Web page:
Trans-Global Underground had to happen. They refused to accept that dance music had to be four to the floor house. They refused to accept that something called ‘World Music’ ever existed. They slowed down hip hop and sped up dub. They sang in whatever language they felt like singing in. they were DJs but they played live. Their influence is all over the place, sometimes benign, sometimes joyful, sometimes beautiful and sometimes bloody dreadful. But the price of innovation is often a trail of shite left in your wake. A thousand dodgy car adverts with colourful tribespeople, colonialised blanded out ethnic samples and ten year old beats…that’s not it at all…
We’re talking about the early nineties here, when drum and bass were two separate things and trip hop was something you did on a paving stone. It’s a long time ago, many brain cells have been lost since and, in any case, it’s often been uncertain as to who Trans-Global Underground were from one day to the next. Names were changed at will, members came and went and often came back again, so forgive us if you were there at the time and it all looked different.
So, fact: the name Trans-Global Underground followed on from the recording of a single, ‘Temple Head’ for Nation records, a label created specifically to fuse western dance music with Arabic music, Asian music, African music…then more a dream than a reality. Some names: (some only dreamt up later) Man Tu, Tax D, Alex Kasiek, percussionists Goldfinger and Terry Neale the Human Quica, rapper Sheriff, Aki from the soon to be notorious Fun-Da-Mental. Some background experiences: DJ culture, Indian classical, reggae, bhangra, hip hop, community politics, underground art and eighties pop. ‘Temple head’ was the result of this meeting and Trans-Global Underground was the result of ‘Temple Head.’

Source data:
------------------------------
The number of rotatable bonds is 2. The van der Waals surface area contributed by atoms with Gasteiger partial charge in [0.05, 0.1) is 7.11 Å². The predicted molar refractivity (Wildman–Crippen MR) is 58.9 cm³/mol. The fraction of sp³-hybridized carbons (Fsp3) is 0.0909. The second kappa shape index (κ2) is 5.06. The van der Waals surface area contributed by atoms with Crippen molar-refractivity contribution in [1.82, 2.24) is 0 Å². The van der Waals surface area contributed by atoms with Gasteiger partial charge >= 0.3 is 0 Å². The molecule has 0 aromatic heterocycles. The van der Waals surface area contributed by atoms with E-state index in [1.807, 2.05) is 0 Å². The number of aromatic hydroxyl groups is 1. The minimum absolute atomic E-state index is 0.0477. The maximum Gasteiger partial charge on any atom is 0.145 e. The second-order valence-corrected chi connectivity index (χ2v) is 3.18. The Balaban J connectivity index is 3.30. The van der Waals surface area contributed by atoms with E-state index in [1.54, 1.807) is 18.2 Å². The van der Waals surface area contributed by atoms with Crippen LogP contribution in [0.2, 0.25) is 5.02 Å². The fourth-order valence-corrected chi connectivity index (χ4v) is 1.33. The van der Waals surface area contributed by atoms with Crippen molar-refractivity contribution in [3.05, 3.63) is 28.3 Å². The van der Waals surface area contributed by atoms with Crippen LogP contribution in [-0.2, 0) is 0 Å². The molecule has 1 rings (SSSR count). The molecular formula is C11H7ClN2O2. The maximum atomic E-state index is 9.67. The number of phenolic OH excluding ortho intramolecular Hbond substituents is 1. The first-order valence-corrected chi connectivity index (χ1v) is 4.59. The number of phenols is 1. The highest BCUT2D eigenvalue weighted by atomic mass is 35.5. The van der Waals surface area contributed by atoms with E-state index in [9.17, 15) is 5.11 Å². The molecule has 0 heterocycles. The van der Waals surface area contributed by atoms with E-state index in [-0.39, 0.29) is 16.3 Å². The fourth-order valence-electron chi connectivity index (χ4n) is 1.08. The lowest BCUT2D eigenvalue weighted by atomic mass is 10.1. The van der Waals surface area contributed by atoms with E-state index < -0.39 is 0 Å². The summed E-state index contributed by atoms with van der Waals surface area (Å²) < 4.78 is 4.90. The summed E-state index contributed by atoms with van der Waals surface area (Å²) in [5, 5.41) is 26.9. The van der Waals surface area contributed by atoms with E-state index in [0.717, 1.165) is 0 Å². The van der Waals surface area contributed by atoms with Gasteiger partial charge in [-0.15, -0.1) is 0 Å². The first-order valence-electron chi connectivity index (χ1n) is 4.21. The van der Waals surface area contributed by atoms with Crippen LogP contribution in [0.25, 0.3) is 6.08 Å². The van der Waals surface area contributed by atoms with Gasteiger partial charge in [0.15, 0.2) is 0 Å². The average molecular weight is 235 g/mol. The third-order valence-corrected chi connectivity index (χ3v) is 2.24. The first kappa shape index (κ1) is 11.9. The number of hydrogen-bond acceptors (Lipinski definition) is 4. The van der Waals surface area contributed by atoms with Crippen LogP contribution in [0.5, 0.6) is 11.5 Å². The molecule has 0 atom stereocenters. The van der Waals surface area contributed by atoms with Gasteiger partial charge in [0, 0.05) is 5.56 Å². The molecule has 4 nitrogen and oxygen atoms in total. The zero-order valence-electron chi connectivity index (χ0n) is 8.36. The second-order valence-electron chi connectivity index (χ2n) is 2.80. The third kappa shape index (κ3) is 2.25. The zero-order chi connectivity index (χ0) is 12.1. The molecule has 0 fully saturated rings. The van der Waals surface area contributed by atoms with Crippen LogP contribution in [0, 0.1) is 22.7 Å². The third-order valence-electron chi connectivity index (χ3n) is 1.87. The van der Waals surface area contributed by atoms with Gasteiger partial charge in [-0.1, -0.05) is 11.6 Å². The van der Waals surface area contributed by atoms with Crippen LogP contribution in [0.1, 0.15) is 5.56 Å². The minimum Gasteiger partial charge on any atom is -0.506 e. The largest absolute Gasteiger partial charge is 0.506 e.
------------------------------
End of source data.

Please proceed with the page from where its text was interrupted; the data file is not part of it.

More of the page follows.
‘Temple Head’ caused delight and confusion in equal measure. DJs such as Andy Weatherall Danny Rampling and Monkey Pilot caught on fast while other DJs, confronted by a record featuring tablas, Polynesian vocals and playing at 95bpm, simply played the thing at 45rpm instead of 33. It became Single of the Week in Melody Maker and got played on daytime Radio One. The first public faces of TGU appeared; three Nepalese Temple guardians, an identity which caught the mood of the single and saved effort on photo sessions.
At this point, along came Deconstruction Records, quick to seize on anything going on on the dance scene, with an offer to make an album for them. Quickly an assortment of friends, associates and distant relatives got thrown into a studio in Euston and recorded the fundamentals of what was to be TGUs first album. Tuup, a very old ally, got involved at this point and Jalal from Loop Guru co-wrote one track. The sessions also marked the first appearance of vocalist Natacha Atlas, who had recently departed from Invaders of the Heart. She gave a performance that reduced the whole studio to tears, then capped it by belly dancing round the control room wearing a copy of the Daily Mirror. So she was in.